I only recently realised that Random Family – my benchmark for good reportage – stems from a court case. (When Boy George was arrested, LeBlanc attended the trial and interviewed him for a magazine profile, then met Jessica and her family.) Thinking further, I realised that another of my favourite books, Katherine Boo’s Behind the Beautiful Forevers, a brilliant, multi-layered portrait of the inhabitants of a Mumbai slum, is structured around an arrest and a court case, with forays into the city’s desperately corrupt prison system. Central to the book is its exposure of the very slim margin of error that exists for those living in extreme poverty, who are without extra resources to draw on if disaster strikes.
David Simon, creator of The Wire, is one of America’s foremost chroniclers of the poor and disenfranchised; for him, too, crime was the way in. The Wire is a five-part investigation of a hugely compromised American city (Baltimore), where the old, manufacturing-based forms of employment have eroded and the War on Drugs is decimating communities as effectively as the drugs themselves. It’s underpinned by two monumental works of embedded reportage, Homicide and The Corner, books which go inside the Baltimore police department and a representative drug corner respectively.
‘How do we bridge the chasm?’ Simon asks in The Corner. ‘How do we begin to reconnect with those lost to the corner world? As a beginning, at least, we need to shed our fixed perspectives and see it fresh, from the inside.’
That’s what the best reportage does – it takes the reader inside foreign worlds and illuminates what it feels like to live there, in the circumstances and with the challenges that the natives face. It subtly asks ‘how?’ and ‘why?’, over and over, offering up possible answers for the questions middle-class readers routinely puzzle over.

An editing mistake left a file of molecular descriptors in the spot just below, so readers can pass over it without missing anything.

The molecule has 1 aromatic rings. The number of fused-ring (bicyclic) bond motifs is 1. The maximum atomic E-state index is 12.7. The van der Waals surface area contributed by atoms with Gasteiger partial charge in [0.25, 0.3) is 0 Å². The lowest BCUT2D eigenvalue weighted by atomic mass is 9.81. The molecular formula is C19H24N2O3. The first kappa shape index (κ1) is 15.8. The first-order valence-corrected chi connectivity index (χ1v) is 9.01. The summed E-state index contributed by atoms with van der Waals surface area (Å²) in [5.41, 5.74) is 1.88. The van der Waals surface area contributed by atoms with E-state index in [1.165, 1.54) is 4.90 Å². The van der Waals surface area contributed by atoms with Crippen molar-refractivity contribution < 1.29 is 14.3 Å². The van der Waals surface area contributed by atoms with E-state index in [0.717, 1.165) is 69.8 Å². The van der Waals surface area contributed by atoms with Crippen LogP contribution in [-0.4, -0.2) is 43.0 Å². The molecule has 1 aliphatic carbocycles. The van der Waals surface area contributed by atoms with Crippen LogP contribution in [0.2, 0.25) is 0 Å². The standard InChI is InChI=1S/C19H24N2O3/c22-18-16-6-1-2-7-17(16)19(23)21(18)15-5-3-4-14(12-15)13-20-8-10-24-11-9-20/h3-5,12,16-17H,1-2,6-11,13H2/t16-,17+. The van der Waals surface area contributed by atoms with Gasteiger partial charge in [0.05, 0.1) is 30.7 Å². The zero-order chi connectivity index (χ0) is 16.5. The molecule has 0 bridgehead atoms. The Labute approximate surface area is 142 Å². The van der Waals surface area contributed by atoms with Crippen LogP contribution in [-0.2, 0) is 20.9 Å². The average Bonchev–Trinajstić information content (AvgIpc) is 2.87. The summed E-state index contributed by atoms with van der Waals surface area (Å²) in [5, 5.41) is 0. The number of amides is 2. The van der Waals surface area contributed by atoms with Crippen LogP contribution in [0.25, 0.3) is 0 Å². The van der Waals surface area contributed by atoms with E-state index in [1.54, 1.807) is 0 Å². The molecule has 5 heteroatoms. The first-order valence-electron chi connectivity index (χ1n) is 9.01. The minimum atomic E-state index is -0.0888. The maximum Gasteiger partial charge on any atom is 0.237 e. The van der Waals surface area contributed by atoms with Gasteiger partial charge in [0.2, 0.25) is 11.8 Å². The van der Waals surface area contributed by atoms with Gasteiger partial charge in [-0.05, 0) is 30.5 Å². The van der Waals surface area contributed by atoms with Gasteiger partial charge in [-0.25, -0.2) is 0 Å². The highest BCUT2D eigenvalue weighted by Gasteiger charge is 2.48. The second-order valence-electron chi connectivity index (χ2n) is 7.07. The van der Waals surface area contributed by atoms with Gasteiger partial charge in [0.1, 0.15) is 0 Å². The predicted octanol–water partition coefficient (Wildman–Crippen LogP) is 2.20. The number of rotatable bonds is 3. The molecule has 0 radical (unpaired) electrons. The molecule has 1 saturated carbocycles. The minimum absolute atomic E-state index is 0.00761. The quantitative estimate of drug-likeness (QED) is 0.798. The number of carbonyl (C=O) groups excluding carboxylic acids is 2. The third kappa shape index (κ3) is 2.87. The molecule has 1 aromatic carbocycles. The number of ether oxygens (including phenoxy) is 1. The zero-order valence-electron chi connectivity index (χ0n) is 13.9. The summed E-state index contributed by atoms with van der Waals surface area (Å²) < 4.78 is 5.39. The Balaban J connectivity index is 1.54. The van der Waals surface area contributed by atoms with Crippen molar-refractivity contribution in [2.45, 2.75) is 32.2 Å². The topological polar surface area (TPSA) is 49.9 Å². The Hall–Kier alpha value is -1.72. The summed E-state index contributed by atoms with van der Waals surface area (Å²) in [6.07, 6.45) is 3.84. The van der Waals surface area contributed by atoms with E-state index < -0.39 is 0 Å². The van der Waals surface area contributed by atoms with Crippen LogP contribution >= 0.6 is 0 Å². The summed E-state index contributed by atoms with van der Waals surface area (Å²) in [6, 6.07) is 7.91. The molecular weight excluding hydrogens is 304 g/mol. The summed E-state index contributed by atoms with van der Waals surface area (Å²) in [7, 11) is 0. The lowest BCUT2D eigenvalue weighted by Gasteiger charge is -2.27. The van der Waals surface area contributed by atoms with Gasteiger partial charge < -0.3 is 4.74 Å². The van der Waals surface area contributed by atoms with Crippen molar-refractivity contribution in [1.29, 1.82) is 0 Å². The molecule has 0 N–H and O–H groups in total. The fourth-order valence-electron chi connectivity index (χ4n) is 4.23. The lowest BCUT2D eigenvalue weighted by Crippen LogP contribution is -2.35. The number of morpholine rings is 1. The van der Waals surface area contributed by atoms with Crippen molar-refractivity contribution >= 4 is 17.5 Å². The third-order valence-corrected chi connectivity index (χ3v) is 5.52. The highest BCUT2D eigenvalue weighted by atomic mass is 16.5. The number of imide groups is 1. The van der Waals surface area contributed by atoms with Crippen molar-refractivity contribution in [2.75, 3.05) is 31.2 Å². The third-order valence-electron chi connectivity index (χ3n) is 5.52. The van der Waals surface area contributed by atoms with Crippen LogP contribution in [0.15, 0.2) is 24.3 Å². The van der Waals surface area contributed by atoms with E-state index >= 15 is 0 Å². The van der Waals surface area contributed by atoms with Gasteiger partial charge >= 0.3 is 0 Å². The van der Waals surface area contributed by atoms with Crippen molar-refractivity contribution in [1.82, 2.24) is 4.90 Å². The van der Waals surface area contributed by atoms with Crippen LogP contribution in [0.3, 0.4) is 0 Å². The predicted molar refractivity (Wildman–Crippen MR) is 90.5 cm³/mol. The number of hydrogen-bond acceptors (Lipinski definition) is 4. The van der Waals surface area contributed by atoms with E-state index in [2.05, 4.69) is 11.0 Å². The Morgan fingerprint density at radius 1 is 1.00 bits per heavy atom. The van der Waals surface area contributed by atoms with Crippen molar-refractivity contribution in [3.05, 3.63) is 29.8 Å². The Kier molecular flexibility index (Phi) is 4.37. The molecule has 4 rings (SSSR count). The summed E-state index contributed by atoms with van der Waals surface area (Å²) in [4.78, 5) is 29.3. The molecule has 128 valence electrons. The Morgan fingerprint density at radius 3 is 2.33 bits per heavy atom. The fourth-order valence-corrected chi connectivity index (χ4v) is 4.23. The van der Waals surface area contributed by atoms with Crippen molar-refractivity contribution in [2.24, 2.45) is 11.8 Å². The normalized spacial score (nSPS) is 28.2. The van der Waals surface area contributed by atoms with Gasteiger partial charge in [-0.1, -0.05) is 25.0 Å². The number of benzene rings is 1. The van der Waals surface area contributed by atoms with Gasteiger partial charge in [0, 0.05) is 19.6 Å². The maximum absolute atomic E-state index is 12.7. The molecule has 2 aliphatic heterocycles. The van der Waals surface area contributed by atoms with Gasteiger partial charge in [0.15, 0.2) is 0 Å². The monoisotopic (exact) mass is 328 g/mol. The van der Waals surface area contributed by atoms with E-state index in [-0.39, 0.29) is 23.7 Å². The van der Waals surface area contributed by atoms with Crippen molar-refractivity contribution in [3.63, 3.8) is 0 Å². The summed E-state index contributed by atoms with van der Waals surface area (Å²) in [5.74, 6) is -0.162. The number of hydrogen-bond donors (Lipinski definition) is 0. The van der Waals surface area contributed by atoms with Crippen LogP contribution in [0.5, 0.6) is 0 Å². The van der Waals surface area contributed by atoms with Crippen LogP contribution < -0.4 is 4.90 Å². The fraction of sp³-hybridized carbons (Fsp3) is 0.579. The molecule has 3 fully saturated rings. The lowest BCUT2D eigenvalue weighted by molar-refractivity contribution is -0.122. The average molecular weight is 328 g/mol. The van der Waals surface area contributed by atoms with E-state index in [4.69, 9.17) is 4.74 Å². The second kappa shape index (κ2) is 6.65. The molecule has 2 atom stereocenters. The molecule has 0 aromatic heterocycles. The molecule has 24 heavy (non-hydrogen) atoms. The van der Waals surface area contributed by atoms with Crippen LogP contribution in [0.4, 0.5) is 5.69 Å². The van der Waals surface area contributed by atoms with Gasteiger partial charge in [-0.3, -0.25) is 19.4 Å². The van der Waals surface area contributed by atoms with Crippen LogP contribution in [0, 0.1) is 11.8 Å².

True crime is often a passport to these foreign worlds, a way in. (Where else but a courtroom would a middle-class magazine writer meet, say, a homicidal heroin kingpin?) The Tall Man introduced urban Australian readers to a Top End frontier mentality almost as alien to them as Katherine Boo’s Mumbai, just as David Simon’s work introduces middle-class Americans to the lived reality of the underclass whose world co-exists with theirs.
True crime can also be a way to interrogate changing or suspect cultural values, through court cases that test our ethical boundaries and serve as a measure of public opinion. Anna Krien’s Night Games delved into the dark side of football culture and questioned whether ‘grey areas’ still exist between consensual sex and not, through the lens of a high-profile rape case. In Murder in Mississippi, John Safran takes the pulse of public and private attitudes to race and sexuality in America’s Deep South through the murder of a white supremacist by a black man, a case haunted by rumours of a homosexual affair.
Stories are driven by tension. So is it any wonder that crime, which novelist Garry Disher calls ‘a barometer of prevailing social tensions’, is so central to the stories we tell about how we live now?
Jo Case is the author of Boomer and Me: A Memoir of Motherhood and Asperger’s and senior writer/editor at the Wheeler Centre.